Welwitschia hospital ICU inaugurated
25 February 2020 | Health
Matthias Braune; CEO Erongo Medical Group; "...dramatically reducing the number of patient referrals to the capital."
The Welwitschia private hospital inaugurated its brand new N$30 million intensive care unit (ICU) on Tuesday.
The hospital now has a 97-bed capacity with three specialised operating theatres.
The new, state-of-the art ICU has nine beds, three of which are in the isolation rooms.
CEO of the Erongo Medical Group Matthias Braune said that the hospital has expanded its service offering over the past five years to keep up with the growing need of the urban community.
“In 2015 we built and opened three new operating theatres, dramatically reducing the number of patient referrals to the capital. We extended and renovated our maternity ward in 2017. In the same year, the addition of our three-bed neonatal ICU became home to many newborns and premature babies. We also responded to the increased health care needs of our community by opening a second 24-bed general ward in July 2019, which allowed our doctors to provide comprehensive treatment for our valued surgical and medical patients.”
Health and social services minister Dr Kalumbi Shangula commended the Erongo Medical Group for the execution of this project.
“Your hard work has yielded a modern facility that will contribute to the provision of better healthcare for our people. The last three years have delivered some excellent statistical outcomes, with mortality rates being three times lower when compared to data from the European Union. The ICU patients at the unit make up 70% of emergency admissions, with the remaining 30% being elective, post-surgical cases. This is a truly commendable achievement.”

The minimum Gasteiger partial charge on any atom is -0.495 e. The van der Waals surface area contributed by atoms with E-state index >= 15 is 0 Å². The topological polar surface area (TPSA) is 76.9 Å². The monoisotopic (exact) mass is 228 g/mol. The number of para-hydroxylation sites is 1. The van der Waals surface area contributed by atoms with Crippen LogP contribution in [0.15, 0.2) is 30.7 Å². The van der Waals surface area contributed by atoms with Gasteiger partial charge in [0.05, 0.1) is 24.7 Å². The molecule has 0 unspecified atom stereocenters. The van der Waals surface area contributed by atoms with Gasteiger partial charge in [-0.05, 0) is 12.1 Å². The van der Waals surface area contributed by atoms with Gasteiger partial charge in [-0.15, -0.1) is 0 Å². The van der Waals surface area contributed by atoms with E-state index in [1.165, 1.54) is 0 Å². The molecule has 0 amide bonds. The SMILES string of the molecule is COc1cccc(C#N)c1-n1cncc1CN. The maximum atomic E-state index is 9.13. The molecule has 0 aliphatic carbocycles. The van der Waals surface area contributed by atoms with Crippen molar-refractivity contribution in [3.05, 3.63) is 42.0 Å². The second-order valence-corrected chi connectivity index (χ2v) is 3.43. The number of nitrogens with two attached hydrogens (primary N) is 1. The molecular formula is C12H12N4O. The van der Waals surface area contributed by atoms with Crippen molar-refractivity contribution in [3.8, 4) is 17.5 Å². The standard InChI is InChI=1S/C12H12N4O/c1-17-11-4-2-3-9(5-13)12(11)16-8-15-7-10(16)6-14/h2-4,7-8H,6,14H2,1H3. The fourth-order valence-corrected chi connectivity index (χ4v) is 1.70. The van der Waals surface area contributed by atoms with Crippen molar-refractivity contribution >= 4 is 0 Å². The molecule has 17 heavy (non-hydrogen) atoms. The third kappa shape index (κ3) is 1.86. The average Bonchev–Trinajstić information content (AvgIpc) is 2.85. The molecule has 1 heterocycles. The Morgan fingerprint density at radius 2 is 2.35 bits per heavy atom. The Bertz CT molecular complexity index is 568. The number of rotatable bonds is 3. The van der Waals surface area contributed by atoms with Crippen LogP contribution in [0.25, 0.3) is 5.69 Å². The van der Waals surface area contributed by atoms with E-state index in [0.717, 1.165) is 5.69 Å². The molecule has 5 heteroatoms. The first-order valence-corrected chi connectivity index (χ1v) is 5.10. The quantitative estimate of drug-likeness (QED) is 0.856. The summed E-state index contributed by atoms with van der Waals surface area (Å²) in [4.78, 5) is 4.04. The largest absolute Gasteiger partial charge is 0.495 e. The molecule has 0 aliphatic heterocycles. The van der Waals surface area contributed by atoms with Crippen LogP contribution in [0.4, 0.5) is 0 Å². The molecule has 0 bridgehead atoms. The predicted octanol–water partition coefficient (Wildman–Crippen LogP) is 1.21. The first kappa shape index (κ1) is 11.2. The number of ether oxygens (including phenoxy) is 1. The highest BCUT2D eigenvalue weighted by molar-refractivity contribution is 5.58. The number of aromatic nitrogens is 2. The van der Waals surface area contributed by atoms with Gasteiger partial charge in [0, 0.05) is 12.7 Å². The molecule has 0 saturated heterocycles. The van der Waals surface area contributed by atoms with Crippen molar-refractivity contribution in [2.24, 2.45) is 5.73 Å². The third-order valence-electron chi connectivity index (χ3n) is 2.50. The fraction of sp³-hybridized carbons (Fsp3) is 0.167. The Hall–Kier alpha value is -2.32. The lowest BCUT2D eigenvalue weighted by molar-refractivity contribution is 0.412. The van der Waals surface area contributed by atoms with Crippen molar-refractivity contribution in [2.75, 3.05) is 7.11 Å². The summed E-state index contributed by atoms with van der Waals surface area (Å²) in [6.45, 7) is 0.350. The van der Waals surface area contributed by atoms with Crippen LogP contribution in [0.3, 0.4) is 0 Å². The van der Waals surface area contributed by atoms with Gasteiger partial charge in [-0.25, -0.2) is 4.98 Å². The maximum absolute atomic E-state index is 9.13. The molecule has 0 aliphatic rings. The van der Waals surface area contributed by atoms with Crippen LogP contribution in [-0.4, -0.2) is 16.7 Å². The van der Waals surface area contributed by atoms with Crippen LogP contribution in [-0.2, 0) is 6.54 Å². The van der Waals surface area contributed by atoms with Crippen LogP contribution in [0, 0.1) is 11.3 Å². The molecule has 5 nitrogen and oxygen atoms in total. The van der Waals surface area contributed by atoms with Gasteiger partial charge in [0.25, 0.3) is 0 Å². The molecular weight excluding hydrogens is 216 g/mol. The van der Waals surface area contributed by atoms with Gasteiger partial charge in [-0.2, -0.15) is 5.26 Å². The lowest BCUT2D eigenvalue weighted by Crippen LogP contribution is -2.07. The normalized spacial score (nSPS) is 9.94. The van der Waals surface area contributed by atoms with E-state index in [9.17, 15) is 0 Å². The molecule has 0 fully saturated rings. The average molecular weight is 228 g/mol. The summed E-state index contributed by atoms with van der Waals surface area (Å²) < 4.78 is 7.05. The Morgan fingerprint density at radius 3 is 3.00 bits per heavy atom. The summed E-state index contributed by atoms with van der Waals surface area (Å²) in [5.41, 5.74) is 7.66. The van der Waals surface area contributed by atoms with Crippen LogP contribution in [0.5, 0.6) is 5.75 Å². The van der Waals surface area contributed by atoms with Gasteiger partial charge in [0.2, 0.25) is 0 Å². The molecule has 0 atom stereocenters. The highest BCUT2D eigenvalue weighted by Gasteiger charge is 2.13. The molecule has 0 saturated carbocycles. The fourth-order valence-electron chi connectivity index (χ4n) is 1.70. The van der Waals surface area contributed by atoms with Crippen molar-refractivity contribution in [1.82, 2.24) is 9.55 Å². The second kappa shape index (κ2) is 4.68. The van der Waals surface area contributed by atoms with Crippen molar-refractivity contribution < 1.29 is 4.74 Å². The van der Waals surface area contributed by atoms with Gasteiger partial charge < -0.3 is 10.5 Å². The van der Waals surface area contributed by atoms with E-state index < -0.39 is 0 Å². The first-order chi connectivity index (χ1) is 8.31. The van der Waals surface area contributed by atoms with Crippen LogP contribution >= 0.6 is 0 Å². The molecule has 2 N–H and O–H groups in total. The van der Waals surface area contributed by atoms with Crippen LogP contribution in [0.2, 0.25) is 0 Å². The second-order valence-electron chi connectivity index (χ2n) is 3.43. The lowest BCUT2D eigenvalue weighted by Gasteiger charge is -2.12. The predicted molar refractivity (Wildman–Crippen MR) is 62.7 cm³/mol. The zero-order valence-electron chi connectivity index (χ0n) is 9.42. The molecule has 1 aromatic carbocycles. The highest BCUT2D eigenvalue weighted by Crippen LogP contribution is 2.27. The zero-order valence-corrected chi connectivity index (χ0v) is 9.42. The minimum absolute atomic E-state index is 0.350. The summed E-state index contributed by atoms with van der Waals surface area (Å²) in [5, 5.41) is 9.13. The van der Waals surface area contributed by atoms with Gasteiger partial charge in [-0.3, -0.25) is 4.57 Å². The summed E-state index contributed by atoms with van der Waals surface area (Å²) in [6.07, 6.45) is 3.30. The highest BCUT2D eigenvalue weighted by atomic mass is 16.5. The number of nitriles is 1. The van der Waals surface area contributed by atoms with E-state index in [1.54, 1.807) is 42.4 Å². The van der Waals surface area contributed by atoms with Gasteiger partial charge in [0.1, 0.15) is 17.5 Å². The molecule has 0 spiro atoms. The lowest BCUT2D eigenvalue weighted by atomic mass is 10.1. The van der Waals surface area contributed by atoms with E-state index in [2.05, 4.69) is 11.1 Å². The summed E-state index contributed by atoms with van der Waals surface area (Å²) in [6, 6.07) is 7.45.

The ICU will be manned by Dr Andreij Kornilov and Dr Igor Petrov who have a combined 50 years’ experience in intensive care.
At the event, the minister touched on the coronavirus outbreak and said that the government has taken precautionary measures.
“The coronavirus has spread to 33 countries outside China and the disease has caused many deaths. What is encouraging is that the number of new cases is reducing and more people are discharged from hospitals cleared of the disease.
“Government has taken precautionary measures to prevent the introduction of the disease in Namibia. All travellers to Namibia are screened at all ports of entry and we have established dedicated isolation units and treatment centres. We have also built capacity to test for the coronavirus in Namibia. Therefore, it is important for all Namibians remain calm and follow the directives from the ministry.”
However, Shangala said the Hepatitis E outbreak in the Erongo region is more worrisome than the coronavirus.
“As we take measures to protect ourselves against the coronavirus, we must never lose sight of the elephant in the room: At the moment Hepatitis E poses a bigger threat to Namibia than the coronavirus. For both coronavirus and Hepatitis E, maintaining personal hygiene is a key factor. We must therefore continue to practice personal hygiene and avoid contamination.”
The Erongo Medical Group and the ministry will soon formalise a public private partnership agreement for the benefit of both state and private patients.